It was my third year of university and I was sat on my bed, bathed in the warm glow of the Christmas fairy lights that I still hadn't taken down from six months earlier. "Stronger" by Christina Aguilera played at full blast, while my friend held up a pair of her ex's sweatpants, scissors poised.
Chunks of fabric fell to the ground to XTina sassily bleating, "But uh uh, oh no, you're wrong," and I cheered her on because, well, she was my friend. Later she had an outdoor bonfire to burn all the stuff this guy had left in her room. It was a little bit crazy, but I guess that's what breakups do: make us crazy.
"Human relationships are strange," Charles Bukowski once said. "I mean, you are with one person a while, eating and sleeping and living with them, loving them, talking to them, going places together, and then it stops." It's that sudden, stomach-churning stop that can throw some of us flying, so that heartbreak isn't just the cliché tubs of ice cream and dying your hair blue, but spending $10,000 on a new set of teeth, or arranging to meet the person your ex cheated with just to chuck hot coffee over their top.
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As someone who has only ever been through one brief and extremely tame split, in which I mostly just tried to unsuccessfully crack his Facebook password, I was curious about the more extreme ways in which others have reacted to heartache.
What I didn't anticipate was how hard it would be to persuade people to tell me their stories. Heather* had a heartbreak threesome with two married (not to each other) men that she met at a house party — the house of which didn't actually belong to any of her friends. I asked for more information: radio silence.
But I persevered. Sid* went out with his first girlfriend throughout middle school, meaning their relationship had that special kind of intensity that comes with the crazed hormones of adolescence. When they split, she sent him a picture with another dude's dick in her mouth in the hopes of tormenting him. "I screenshot it, then sent it on to her very religious mom. It was bye-bye summer vacation, hello church camp for her."
While there was no chance of him rekindling things with his ex, at least it didn't ruin things with her mother. "She thanked me and apologized on behalf of her daughter. It was the standard; "I didn't raise her like this yada-yada. She was a sweet woman who I still run into from time to time."
Harriet* did a similar thing after her first boyfriend cheated six months into their relationship. "I texted his mom telling her he smoked weed and took drugs. I'd only found this out when we broke up. He got bollocked by his parents."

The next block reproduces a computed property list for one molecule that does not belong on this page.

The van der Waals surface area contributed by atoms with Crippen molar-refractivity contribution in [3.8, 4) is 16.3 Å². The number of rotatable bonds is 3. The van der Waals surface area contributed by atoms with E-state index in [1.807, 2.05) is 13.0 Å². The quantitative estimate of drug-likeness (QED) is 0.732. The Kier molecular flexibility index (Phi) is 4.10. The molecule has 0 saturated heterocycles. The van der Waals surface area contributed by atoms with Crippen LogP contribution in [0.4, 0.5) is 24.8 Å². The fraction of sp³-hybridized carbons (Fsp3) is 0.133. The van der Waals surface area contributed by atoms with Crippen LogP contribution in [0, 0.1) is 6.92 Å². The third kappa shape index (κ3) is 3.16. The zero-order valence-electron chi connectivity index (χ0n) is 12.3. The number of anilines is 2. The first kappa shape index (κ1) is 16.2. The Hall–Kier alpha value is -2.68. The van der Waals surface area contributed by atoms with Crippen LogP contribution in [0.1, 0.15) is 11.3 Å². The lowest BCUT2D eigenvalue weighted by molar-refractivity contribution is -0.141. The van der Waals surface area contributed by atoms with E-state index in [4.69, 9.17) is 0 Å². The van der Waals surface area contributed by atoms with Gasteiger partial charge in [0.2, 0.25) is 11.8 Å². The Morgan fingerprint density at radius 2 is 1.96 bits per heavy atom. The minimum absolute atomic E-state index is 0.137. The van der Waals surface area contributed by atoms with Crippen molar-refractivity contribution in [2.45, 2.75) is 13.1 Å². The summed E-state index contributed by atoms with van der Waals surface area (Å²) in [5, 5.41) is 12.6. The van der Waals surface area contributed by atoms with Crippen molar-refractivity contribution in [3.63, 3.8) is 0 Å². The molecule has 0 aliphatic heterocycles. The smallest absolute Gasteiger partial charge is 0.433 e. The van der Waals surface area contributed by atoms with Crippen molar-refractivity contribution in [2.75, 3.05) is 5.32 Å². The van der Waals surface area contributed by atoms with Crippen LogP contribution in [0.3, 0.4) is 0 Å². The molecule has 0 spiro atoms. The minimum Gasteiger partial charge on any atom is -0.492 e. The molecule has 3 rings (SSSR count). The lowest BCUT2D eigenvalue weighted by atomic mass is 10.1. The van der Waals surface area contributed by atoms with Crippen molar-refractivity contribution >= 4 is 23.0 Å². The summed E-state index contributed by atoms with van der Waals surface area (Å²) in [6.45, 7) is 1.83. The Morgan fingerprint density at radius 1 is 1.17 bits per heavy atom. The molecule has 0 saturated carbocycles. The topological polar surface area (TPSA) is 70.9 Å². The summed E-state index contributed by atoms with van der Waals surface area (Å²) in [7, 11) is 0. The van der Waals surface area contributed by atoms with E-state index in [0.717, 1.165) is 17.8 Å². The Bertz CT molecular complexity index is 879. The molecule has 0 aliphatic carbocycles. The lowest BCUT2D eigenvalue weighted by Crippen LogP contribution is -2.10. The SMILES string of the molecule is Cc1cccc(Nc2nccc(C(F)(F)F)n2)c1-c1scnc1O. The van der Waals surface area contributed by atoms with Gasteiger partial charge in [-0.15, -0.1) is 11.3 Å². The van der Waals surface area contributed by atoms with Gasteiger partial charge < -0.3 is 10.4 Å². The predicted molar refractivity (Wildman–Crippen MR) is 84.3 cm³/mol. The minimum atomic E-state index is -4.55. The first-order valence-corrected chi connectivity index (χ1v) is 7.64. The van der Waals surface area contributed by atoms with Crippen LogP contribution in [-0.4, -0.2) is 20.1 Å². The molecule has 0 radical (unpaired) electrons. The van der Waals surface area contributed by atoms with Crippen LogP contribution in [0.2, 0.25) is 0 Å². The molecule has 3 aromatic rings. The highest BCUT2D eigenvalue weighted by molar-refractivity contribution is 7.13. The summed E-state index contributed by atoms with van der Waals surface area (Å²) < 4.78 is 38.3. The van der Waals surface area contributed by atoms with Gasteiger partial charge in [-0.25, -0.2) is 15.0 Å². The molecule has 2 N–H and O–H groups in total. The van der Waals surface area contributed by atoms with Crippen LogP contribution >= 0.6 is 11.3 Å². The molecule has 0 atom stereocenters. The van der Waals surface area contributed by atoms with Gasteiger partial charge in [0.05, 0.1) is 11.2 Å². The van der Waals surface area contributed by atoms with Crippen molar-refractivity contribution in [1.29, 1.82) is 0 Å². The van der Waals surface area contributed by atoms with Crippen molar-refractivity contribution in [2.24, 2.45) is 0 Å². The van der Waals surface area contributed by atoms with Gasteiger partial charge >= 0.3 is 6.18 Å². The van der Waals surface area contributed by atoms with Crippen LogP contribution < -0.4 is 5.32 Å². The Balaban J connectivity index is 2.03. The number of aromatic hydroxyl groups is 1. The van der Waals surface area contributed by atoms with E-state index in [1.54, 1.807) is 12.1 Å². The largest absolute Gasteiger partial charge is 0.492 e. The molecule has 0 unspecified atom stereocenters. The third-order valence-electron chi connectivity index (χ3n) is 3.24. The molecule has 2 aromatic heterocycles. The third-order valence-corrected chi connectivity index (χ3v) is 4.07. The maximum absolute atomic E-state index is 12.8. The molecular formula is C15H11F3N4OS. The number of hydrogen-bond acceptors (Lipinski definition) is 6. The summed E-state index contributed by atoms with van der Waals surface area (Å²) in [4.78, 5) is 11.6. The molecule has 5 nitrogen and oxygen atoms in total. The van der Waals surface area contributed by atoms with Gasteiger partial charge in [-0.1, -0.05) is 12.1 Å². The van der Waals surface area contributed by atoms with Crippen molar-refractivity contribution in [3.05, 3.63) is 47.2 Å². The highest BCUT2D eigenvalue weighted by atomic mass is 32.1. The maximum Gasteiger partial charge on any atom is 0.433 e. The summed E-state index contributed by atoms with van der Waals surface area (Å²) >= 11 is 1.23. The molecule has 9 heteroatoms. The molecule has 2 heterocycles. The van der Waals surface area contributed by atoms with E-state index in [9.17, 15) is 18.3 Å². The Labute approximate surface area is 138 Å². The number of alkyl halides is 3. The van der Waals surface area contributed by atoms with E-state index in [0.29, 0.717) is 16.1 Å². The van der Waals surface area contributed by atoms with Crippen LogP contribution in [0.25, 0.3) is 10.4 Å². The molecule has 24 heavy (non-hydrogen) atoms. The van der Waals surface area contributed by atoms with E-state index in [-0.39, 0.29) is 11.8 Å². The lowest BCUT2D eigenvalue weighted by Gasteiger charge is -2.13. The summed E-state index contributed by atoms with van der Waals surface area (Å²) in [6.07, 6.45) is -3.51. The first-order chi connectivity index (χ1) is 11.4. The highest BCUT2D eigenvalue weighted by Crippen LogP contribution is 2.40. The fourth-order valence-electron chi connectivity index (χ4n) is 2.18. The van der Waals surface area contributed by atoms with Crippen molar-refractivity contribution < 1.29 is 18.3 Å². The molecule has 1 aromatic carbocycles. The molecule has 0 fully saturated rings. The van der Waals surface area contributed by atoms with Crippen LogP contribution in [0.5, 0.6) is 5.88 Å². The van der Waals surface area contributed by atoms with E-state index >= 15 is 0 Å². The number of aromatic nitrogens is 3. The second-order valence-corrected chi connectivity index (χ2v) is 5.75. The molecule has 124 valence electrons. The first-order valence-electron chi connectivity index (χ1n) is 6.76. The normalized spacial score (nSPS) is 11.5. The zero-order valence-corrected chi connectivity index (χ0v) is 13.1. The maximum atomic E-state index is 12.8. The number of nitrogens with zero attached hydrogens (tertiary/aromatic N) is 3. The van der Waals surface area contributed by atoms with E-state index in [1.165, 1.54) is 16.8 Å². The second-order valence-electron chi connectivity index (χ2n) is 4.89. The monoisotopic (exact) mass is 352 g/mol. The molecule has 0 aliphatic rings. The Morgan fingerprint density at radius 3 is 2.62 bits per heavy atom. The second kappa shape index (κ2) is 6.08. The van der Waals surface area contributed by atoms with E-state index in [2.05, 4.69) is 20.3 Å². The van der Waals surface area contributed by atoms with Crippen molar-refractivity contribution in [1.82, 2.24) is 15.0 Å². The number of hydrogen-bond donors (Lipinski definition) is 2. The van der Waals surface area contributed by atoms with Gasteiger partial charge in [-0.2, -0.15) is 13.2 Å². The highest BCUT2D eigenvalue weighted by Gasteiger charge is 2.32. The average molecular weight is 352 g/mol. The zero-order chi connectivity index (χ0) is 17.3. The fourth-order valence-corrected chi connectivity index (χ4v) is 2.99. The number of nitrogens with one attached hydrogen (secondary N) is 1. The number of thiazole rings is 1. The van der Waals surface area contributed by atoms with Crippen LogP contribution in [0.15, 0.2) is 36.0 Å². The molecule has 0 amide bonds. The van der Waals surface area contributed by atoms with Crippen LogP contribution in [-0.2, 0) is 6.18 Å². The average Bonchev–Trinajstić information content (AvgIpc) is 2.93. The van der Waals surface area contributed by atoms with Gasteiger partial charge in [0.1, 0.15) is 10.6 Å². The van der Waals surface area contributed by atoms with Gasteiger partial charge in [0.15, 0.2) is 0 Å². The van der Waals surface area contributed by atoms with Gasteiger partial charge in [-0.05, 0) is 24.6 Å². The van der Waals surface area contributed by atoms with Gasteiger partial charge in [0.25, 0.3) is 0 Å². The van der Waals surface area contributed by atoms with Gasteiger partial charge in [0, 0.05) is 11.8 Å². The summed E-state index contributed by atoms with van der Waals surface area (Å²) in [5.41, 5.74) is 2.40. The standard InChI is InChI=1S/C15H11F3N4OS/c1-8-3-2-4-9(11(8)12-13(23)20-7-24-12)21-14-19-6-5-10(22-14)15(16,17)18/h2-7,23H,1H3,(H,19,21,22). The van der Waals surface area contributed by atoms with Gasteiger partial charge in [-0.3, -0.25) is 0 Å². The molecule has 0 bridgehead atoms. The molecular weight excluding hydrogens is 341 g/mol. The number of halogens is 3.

They haven't spoken since. I asked if she felt bad. "He shouldn't have cheated on me, the bastard. I also burnt all his belongings and text him a photo. I was young and immature."
I have arranged a few 'guess who's single' orgies and gangbangs.
Most of the embarrassing breakup stories I heard came from those that had been 15 to 18 at the time, when every emotion is intensified and only the most extreme ways of getting over things will do—like moving country.
Zak* was just 15 when he convinced his mum to relocate from a small town in Spain to India after his girlfriend cheated on him. "She was 16 going on 17, and we were together for just over four months. She broke up with me over MSN Messenger and then I found out she'd cheated through Teen Open Diary (her blog)."
He was so sad that moving to India, where they had family, was the only way he felt he could get over it all. " It messed me up so much. I just couldn't face being in Spain anymore."
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Did it actually help him move on? "No."
Even those that choose to deal with a breakup through more traditional mourning methods aren't exempt from experiencing such extremes—especially when the other partner turns out to be a scumbag. Milly* met her ex at a local bar, with no clue what a monster he'd turn out to be.
"After a few months there were rumors of him seeing other girls, frequent lying, and him often not turning up to planned dates without warning. He also ran away without me realizing and left me on my own for a day in an eastern European city when we were supposed to be on a holiday that was intended to see if we could get any love back."
After a lengthy breakup that involved two years of crying, screaming, and fleeting reconciliations, Milly finally moved on. Her ex, however, didn't. "I couldn't escape him. There was a constant barrage of messages, written like you would if you were still with someone."
"It hit the lowest point when he broke into my house one night and watched me sleeping for I don't know how long until I woke up and kicked him out," she adds. Instead of going to the police, she let it go, convincing herself he'd been such a disgusting creep because he loved her so much and had to see her. "I feel absolutely pathetic saying that now." She only gets a message from him every few months now.
Not all breakups lead to emotional distress and obsessive stalkers. Rachel* told me, "I have arranged a few 'guess who's single' orgies and gangbangs, I don't think it was crazy or regrettable though. Mostly, I think it was awesome."
While I didn't have a rebound romp or send 60 sad-eyed selfies to my ex, I did eat a lot of mini Mars Bars and drink an entire bottle of cheap white wine and get kicked out of a bowling alley. However you deal with having your heart broken, it's never likely to be a moment you'll look back on with pride. As Neil Sedaka sang, "Breakin' up is hard to do."
* Names have been changed